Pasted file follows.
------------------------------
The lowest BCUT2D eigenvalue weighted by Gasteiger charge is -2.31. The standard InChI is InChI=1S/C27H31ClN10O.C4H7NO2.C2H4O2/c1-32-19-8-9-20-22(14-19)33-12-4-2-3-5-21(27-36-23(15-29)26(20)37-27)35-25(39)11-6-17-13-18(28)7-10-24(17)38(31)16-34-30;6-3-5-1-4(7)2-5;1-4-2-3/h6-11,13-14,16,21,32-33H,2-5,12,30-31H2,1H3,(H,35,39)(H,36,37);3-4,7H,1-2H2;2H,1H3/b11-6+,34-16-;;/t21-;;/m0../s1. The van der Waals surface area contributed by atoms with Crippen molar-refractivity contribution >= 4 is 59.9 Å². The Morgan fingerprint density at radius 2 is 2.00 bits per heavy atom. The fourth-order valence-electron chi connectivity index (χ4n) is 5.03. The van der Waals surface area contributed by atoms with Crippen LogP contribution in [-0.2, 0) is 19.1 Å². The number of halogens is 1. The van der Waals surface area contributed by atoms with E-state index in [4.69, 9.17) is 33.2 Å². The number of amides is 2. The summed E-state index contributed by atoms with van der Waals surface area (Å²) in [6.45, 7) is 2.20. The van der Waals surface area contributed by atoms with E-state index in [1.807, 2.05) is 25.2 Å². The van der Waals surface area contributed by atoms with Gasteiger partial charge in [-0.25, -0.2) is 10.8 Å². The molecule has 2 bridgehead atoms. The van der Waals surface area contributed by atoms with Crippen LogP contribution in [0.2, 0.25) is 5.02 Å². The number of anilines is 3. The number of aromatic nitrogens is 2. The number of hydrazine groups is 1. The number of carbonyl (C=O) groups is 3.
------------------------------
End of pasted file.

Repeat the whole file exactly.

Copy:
The lowest BCUT2D eigenvalue weighted by Gasteiger charge is -2.31. The standard InChI is InChI=1S/C27H31ClN10O.C4H7NO2.C2H4O2/c1-32-19-8-9-20-22(14-19)33-12-4-2-3-5-21(27-36-23(15-29)26(20)37-27)35-25(39)11-6-17-13-18(28)7-10-24(17)38(31)16-34-30;6-3-5-1-4(7)2-5;1-4-2-3/h6-11,13-14,16,21,32-33H,2-5,12,30-31H2,1H3,(H,35,39)(H,36,37);3-4,7H,1-2H2;2H,1H3/b11-6+,34-16-;;/t21-;;/m0../s1. The van der Waals surface area contributed by atoms with Crippen molar-refractivity contribution >= 4 is 59.9 Å². The Morgan fingerprint density at radius 2 is 2.00 bits per heavy atom. The fourth-order valence-electron chi connectivity index (χ4n) is 5.03. The van der Waals surface area contributed by atoms with Crippen LogP contribution in [-0.2, 0) is 19.1 Å². The number of halogens is 1. The van der Waals surface area contributed by atoms with E-state index in [4.69, 9.17) is 33.2 Å². The number of amides is 2. The summed E-state index contributed by atoms with van der Waals surface area (Å²) in [6.45, 7) is 2.20. The van der Waals surface area contributed by atoms with E-state index in [1.807, 2.05) is 25.2 Å². The van der Waals surface area contributed by atoms with Gasteiger partial charge in [-0.25, -0.2) is 10.8 Å². The molecule has 2 bridgehead atoms. The van der Waals surface area contributed by atoms with Crippen LogP contribution in [0.2, 0.25) is 5.02 Å². The number of anilines is 3. The number of aromatic nitrogens is 2. The number of hydrazine groups is 1. The number of carbonyl (C=O) groups is 3.